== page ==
Survivorship has yearly conferences and video resources, and for membership access, which costs "$75 down to what you think you can pay," which will provide you with updates every other month with news of the organization, national events, and news articles for survivors. Two times per year, you will receive their journal, which contains many articles, poems, and artwork by survivors, therapists, family or friends of survivors, and other supporters. You will also be able to use the members-only section of the website.
SNAP is dedicated to supporting survivors who have been abused by priests or other religious figures like nuns, religion teachers, or ministers. The organization is run by volunteers who help survivors find therapists specializing in religious abuse and sexual abuse in their area, as well as assistance in reporting abusers and finding legal aid.
SNAP also has a number of group therapy chapters, and you can use their directory to find one near you. They also have annual conferences for you to check out and a collection of survivors’ stories and related news.
Kripalu (Krih-PAH-loo) is a yoga and healing arts retreat center and school. While Kripalu as a whole is not dedicated to trauma recovery specifically, many of their retreat programs center on healing, depression, anxiety, mindfulness, body-awareness, trauma-informed yoga, self-care, and recovery.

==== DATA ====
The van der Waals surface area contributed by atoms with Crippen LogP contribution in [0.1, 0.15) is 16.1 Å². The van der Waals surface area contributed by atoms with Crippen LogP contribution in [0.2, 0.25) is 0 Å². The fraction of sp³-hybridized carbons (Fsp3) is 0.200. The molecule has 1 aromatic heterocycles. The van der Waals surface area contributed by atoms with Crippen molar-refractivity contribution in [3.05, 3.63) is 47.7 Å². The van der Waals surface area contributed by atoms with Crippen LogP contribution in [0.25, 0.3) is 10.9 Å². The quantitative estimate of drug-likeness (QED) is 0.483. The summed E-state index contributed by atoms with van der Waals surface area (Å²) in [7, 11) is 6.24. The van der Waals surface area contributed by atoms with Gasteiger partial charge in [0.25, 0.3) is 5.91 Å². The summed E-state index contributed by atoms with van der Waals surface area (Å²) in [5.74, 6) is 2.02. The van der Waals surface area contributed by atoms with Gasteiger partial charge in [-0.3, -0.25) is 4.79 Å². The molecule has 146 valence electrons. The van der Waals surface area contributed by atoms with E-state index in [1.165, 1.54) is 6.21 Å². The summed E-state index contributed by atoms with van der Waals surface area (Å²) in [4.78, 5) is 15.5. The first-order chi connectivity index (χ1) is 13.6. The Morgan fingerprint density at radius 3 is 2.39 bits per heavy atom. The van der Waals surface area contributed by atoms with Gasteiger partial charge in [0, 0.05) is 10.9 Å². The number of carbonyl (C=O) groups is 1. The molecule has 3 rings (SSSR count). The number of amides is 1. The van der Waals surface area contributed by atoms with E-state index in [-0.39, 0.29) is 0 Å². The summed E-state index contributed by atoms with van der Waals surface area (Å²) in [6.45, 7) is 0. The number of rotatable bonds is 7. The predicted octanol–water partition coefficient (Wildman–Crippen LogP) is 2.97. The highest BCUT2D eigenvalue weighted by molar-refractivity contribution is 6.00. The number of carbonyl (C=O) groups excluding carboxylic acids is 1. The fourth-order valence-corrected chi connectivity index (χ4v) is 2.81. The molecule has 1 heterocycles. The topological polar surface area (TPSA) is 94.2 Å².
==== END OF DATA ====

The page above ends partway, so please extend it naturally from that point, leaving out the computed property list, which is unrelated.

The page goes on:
If you don’t want to sign up for a full program, book an R&R retreat that allows you to attend a selection of spirituality talks, concerts and events, and yoga, meditation, and YogaDance classes at your leisure. You can also book massages, energy healing, Ayurvedic consultations, and many other healing sessions. The center is kitted out with great vegetarian food (with a couple of daily meat options), gym, sauna, and beautiful trails, and a labyrinth for walking meditations. Kripalu is located in The Berkshires, in Stockbridge, MA.
Siddhayatan Tirth & Spiritual Retreat is located in Windom, Texas, and offers a number of specialized retreats ranging from stress relief to a PTSD healing retreat. The retreat offers ashram living with home-cooked vegetarian food and lots of lovely nature for you to enjoy, in addition to the program. They use what’s called the Purnam Yoga System, developed by yogi Acharya Shree Yogeesh, which incorporates yoga, meditation, breathing, and spiritual practices meant to help you manage PTSD symptoms in conjunction with your regular therapy and/or medication.